Being outside was the best. Anything we could do outside was the way to go. The best and number one value that was expressed in our community was family. Family always came first. Family means everything. In our community growing up, everyone was family and if you needed something, it was just a phone call away. Someone always had your back. Whenever I think of values in a community, I think of people coming together to support each other in well-being, happiness, and achievement. I think of people reaching across obstacles and getting to know other people who are different from them.
I think of people being thoughtful of their neighbors and polite to one another. This is what I remember about my community growing up, and it is much different than the community I am in now. Southbridge’s people do not have the hearts of those and do not consider anyone around them family. They keep to themselves. When growing up there was one main religion that was everywhere. Every church you looked at on every corner you turned was a Baptist church. That is what I grew up as. But moving to Southbridge it was a different story.
In Savannah there is a different domination church on every corner that one may choose to attend. This was much different to adjust to for me coming from all Baptist to multiple religions. In both communities education was perceived and valued in a very strong way. The experiences I have had in my neighborhoods have contributed to my cultural understanding of other people. Each experience has given me a different outlook on different situations. It showed me different situation and types of lifestyle events that may occur in my future and has helped me be able to go about dealing with such situations.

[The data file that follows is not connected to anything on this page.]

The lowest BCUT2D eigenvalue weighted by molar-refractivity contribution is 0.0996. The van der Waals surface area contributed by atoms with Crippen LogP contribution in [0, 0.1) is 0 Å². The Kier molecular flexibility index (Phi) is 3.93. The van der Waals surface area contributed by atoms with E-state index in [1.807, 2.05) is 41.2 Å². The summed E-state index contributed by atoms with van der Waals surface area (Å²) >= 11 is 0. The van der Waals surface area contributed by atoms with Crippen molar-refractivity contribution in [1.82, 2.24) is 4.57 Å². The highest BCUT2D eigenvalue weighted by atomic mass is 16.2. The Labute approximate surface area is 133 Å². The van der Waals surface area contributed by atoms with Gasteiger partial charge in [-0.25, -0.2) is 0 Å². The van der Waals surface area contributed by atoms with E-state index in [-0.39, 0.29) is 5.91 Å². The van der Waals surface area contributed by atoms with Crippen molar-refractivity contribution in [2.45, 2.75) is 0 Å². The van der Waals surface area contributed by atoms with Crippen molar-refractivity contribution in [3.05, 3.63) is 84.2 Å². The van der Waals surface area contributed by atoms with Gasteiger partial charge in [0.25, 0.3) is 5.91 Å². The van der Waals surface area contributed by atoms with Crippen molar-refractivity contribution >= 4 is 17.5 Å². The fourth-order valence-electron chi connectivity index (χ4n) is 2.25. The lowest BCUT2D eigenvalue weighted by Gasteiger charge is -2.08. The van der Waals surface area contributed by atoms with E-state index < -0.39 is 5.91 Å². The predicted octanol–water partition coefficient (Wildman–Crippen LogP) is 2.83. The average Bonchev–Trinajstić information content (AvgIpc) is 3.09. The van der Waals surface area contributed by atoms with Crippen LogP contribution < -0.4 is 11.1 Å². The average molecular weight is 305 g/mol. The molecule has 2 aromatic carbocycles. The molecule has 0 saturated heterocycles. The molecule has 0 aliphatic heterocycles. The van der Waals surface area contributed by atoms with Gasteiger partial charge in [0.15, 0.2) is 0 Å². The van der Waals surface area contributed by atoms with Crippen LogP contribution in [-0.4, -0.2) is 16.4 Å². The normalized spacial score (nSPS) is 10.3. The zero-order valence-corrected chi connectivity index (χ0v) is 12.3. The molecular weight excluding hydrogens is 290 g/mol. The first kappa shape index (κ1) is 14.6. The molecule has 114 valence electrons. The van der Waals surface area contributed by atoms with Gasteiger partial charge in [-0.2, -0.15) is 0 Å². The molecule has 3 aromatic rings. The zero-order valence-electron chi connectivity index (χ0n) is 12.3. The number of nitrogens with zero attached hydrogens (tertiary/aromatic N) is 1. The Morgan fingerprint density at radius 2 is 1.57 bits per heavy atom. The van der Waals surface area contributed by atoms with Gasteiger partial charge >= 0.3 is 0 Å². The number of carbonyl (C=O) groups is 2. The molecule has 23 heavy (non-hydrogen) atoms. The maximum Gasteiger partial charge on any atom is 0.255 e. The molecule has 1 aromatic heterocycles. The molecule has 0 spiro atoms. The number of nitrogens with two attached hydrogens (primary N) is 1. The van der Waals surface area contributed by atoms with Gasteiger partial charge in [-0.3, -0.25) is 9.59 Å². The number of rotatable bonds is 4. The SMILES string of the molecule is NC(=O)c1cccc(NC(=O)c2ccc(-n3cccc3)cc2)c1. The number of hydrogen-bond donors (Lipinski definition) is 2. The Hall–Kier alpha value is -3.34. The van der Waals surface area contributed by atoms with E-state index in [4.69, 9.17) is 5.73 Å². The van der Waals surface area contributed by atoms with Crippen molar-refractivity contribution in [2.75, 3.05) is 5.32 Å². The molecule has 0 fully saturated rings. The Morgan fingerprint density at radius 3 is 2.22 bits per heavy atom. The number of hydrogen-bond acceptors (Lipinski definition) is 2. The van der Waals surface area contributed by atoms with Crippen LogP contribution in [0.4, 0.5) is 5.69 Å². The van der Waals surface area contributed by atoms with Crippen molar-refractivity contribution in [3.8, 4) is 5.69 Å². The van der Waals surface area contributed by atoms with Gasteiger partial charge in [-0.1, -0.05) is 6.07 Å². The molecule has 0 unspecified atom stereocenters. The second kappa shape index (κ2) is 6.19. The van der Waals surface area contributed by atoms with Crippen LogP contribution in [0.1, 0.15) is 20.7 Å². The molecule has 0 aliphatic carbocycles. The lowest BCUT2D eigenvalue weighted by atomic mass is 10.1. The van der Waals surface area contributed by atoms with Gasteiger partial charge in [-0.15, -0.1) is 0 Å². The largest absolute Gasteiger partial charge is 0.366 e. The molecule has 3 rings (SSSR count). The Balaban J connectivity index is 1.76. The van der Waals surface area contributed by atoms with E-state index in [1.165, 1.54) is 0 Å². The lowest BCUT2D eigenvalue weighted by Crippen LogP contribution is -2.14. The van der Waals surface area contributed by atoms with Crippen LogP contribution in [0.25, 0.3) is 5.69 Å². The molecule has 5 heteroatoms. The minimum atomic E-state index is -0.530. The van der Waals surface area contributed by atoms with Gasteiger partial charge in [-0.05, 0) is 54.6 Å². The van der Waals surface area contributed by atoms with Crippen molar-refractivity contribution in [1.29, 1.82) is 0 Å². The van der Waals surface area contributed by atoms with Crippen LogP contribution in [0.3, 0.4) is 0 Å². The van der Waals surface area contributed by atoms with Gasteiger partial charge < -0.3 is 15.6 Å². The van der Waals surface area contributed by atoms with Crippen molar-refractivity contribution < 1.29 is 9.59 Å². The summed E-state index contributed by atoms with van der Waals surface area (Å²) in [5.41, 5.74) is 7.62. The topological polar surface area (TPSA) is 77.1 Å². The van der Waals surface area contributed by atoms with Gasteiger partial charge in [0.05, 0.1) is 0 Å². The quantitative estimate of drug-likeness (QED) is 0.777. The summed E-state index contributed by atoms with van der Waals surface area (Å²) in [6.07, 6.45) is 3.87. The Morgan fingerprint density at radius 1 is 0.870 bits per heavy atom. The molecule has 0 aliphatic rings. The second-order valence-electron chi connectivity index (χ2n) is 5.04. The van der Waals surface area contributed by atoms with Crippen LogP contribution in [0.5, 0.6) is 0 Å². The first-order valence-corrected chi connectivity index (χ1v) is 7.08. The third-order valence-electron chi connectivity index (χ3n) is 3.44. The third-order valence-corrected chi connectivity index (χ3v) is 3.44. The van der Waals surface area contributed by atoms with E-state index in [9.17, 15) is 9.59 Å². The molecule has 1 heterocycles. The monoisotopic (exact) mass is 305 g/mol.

My life “around the block” has helped prepare me for understanding the home learning environment of my future students. This is because students learn through past experiences. If I can relate my own past experiences to them, they will be able to better understand and grasp the situation and learning objective of the lesson. How is it fair to teach one something if I cannot relate to it myself? But with that being said, as a teacher I need to be able to not only relate to those students that have experiences like myself, but to all of my students. That is why my life “around the block” and others experiences can help me to do so.
Like I said before, being a teacher I need to be able to relate to all of my students not only on a personal level, but also a cultural level. Therefore my experiences in my life with those I have grown up with, worked with, babysat, etc. who have different cultural contexts than myself will help influence me as a teacher to further my skills in helping educate my students. This is because I can now relate to a variety of students not just a handful. I will use things that helped me learn to teach them, but I will also look at things that may not have helped me learn in order to advance my students as learners.
I am beginning to learn to appreciate the diversity and varieties of others, and this is because I first examined my own self not only as a learner but also as a whole culturally. There are a lot of different influences that factored into and contributed to how my cultural identity was shaped. The culture of my “home” is a big part of what has shaped me into the person I am today. All of these things that were discussed is what helped shape me into myself culturally, helped me learn about the diversity of others, and teach my students to the absolute best of my ability in the future.